Abstract 14391: Reduced Incidence of New-Onset Atrial Fibrillation With Renin-Angiotensin System Inhibitors in Japanese Hypertensive Patients
Background: Several clinical trials have shown that inhibitors of the renin-angiotensin system (RAS), i.e., angiotensin-converting enzyme inhibitors and angiotensin II receptor blockers (ARBs), are associated with lower risk of incident atrial fibrillation (AF). In some recent studies, however, treatment with ARBs was not effective in reducing AF episodes in patients with paroxysmal AF or after cardioversion. Furthermore, limited data are available on whether AF incidence is affected by other classes of antihypertensive medications. This longitudinal observational study investigated the effect of RAS inhibitors and other classes of antihypertensive drugs on the new onset of AF in Japanese hypertensives.
Methods: A total of 1,022 essential hypertensive patients (mean age, 63 years) without previous paroxysmal AF, heart failure, myocardial infarction, or valvular disease were enrolled. At baseline, left atrial (LA) dimension and left ventricular mass index (LVMI) were determined in echocardiographic examinations.
Results: During follow-up periods (mean, 4.6 years), 51 cases of new-onset AF (including paroxysmal AF) were found. Cumulative AF event-free rates by the Kaplan-Meier method tended to be lower in patients treated with RAS inhibitors than those without the use of those agents (6.3% and 12.0%, log-rank test P=0.057). Since the incidence of AF was influenced by age, LA size, and LVMI, and the use of RAS inhibitors was related to concomitant diabetes mellitus or chronic kidney disease, the effects of antihypertensive agents on the occurrence of AF were evaluated after adjustment for various confounding factors by multivariate Cox regression analysis. As a result, the use of RAS inhibitors was independently associated with a decreased risk of new-onset AF (HR 0.51, P=0.022). Ca channel blockers (HR 1.18, P=0.728), beta-blockers (HR 0.86, P=0.627), or diuretics (HR1.04, P=0.910) did not significantly affect the incidence of AF.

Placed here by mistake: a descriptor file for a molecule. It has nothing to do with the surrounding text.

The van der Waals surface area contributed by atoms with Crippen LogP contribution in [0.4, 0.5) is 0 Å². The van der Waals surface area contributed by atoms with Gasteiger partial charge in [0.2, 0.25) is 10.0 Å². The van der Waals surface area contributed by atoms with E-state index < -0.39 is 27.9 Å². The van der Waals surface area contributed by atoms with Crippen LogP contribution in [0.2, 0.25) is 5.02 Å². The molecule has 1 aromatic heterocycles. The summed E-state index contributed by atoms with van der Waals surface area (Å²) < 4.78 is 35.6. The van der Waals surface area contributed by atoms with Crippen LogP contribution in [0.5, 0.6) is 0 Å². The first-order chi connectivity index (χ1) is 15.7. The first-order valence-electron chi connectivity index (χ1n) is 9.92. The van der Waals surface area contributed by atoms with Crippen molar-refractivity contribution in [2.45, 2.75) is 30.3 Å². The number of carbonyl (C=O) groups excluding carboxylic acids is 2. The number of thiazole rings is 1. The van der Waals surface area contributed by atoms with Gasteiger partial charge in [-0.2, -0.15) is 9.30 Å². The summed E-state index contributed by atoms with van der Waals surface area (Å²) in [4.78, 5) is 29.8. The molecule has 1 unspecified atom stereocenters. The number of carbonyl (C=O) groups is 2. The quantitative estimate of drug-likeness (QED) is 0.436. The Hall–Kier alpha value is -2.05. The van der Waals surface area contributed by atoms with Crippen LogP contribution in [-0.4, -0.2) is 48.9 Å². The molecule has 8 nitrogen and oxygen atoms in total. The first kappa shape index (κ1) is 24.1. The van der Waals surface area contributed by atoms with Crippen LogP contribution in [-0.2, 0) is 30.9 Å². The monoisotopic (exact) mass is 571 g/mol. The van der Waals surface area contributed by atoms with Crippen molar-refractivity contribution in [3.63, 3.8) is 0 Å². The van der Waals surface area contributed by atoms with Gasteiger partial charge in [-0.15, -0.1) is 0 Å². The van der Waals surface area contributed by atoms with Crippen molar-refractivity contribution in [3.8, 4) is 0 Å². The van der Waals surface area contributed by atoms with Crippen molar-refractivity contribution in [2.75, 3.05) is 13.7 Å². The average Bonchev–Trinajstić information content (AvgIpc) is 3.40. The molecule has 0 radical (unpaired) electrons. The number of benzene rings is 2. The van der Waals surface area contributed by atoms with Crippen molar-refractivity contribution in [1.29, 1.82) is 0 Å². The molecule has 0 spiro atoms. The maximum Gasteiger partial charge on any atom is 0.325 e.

Conclusions: The present study showed that treatment with RAS inhibitors was associated with a reduced incidence of new-onset AF in Japanese hypertensives. Therefore, RAS inhibitors may have a beneficial effect on the primary prevention of AF in hypertensive patients, but not on recurrent AF (secondary prevention).
- © 2011 by American Heart Association, Inc.